How to collaborate effectively if your team is remote

Emily Hackeling

Emily Hackeling,

Content Marketing at Front

17 September 20200 min read

Hint: Another collaboration tool won’t solve it.

When you’re with your team in person, there’s a lot that doesn’t need to be put into a rigid structure or perfectly documented. You can just get together, talk it out, and everyone’s clear on next steps.

In the world of remote work, this is not so. Many teams that had no clear collaboration processes in person were faced with glaring problems. The obvious solution? Throw a new collaboration tool at it.

We’ll be the first to say, collaboration tools can be simply wonderful and absolutely essential to your life, like a silky smooth bar of Cadbury or an oaky bottle from Robert Mondavi’s reserves. But unlike chocolate or wine, with collaboration tools, less is most definitely more. You’re not getting work done when you’re updating 12 apps with your tasks and due dates half the day.

We’ll come right out and say it: Getting remote collaboration right means forging strong communication processes, not just throwing more tools at your team.

With the remote collaboration methods below, you can build strong communication for your team so that collaborating on projects becomes natural even while you’re staring at a computer screen. (And unlike buying more collaboration software licenses, these ideas are free!)

Draw up an internal communication guide for what should be communicated over what platform

A big issue teammates run into, especially when they’re new to a team, is understanding how they should communicate, and in what tool. You’ve got email. You’ve got chat. You’ve got documents where you can comment on things. You’ve got Zoom for meetings …And I’m just trying to ask where I can find a logo png??? Sweat runs down your face and suddenly a quick question becomes a wild goose chase that unintentionally wasted the time of 5 other teammates.

Our solution to this problem at Front is a simple Guide to Productive and Effective Communication. Every new teammate can read through it, and it’s linked in our handbook for people to reference. It gives a framework (which you can see below) to help people decide: “How should I ask this question to get an answer fastest, not waste time, and make good relationships with my teammates?”

Create multiple outlets of communication to be inclusive of those with different collaboration styles

When it comes to remote collaboration, it’s important to understand that you can assume nothing about how people like to manage their remote work life. Not everyone will be comfortable writing up their feedback in a novelette email or Slack message. Don’t force the Zoom call if the Google Doc works best. Or maybe plain old phone works better — face to face is great, but it doesn’t have to be everyone’s cup of tea.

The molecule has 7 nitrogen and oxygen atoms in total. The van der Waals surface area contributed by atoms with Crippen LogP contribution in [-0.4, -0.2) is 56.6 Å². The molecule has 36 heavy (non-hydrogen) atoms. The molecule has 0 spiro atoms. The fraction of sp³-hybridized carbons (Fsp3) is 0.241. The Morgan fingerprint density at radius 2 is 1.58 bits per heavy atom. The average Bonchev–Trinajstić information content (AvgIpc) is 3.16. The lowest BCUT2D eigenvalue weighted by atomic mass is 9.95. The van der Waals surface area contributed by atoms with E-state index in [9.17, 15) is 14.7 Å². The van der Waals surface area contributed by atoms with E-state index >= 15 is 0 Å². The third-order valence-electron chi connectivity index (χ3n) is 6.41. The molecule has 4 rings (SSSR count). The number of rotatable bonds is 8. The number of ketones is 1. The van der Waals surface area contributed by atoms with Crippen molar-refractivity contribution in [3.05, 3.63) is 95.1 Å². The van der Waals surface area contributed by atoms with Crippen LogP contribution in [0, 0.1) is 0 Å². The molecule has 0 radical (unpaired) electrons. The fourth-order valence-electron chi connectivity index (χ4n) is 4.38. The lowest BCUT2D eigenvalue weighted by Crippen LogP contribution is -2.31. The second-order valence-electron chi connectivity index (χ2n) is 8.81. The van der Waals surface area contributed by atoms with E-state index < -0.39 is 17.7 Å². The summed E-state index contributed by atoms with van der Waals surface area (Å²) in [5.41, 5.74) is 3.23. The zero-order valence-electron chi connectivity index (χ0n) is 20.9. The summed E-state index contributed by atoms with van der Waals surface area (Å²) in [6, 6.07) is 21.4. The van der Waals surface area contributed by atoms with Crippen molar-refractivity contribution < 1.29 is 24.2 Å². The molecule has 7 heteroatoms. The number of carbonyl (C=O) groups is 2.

As a leader, you need to put multiple methods of feedback in place so that individuals feel comfortable giving feedback and working together. A few options to make available:

  • A Front internal discussion or a Slack group for your project team to collaborate and ask questions in

  • An anonymous Google Form for submitting team feedback about a project (make sure to un-check “Collect email” in the form)

  • A weekly office hours over Zoom for anyone of the team to jump into and toss ideas around

  • A regular old Google Doc of inspiration where people are welcome to throw images, quotes, resources, etc

Assess your micromanagement tendencies to lead with trust instead

It’s important to lead with trust when your team is remote. Fully remote company Doist knows a thing or two about effective remote collaboration, and according to their approach, micromanagement destroys trust between teammates, and particularly between teammates and leaders. They provided questions for staying self-aware and assessing your own micromanagement tendencies:

  • What excuses am I making to justify micromanaging this person?

  • What is preventing me from seeing the bigger picture?

  • What is the current status of the employee’s work in question?

  • What’s my impetus for wanting this person to be online?

Implement one-on-one meetings between your direct reports

One-on-ones are a tried-and-true method for getting closer to your direct reports, but if you’re trying to collaborate effectively when your team is remote, you might want your team to start doing these meetings with one another, too. Give your team questions to ask to run an effective one-on-one meeting, and let them take it from there. If weekly feels like too much, suggest every other week.

Start brainstorms with a creative virtual game

When you’re leading a brainstorm session, it’s always a good idea to get people’s creative juices flowing. And when you’re trying to lead a brainstorm while staring at a gallery of heads on a computer screen, you’ll probably need that little extra creativity nudge even more. Try starting out your a brainstorms with a virtual game to help your remote team socialize. A few good ones include:

  • A quiz game on

  • A virtual murder mystery (yes, this exists)

  • An emoji-guessing game (everyone submit, and then vote on who it belongs to)

  • A photo-guessing game (everyone submit a photo and chat about it before the meeting)

How we promote effective remote collaboration here at Front

CEO Mathilde Collin wrote up the 25 initiatives we implemented to keep a collaborative culture while remote. They range from silly quick events like Skincare Fridays to a 24/7 Zoom Room. Our Workplace Experience Manager Harper Casimiro wrote up Front’s Guide to Successful Remote Work, a combination of employee expectations, health and mindfulness tips, and pointers for remote team leaders.

Written by Emily Hackeling

Originally Published: 17 September 2020

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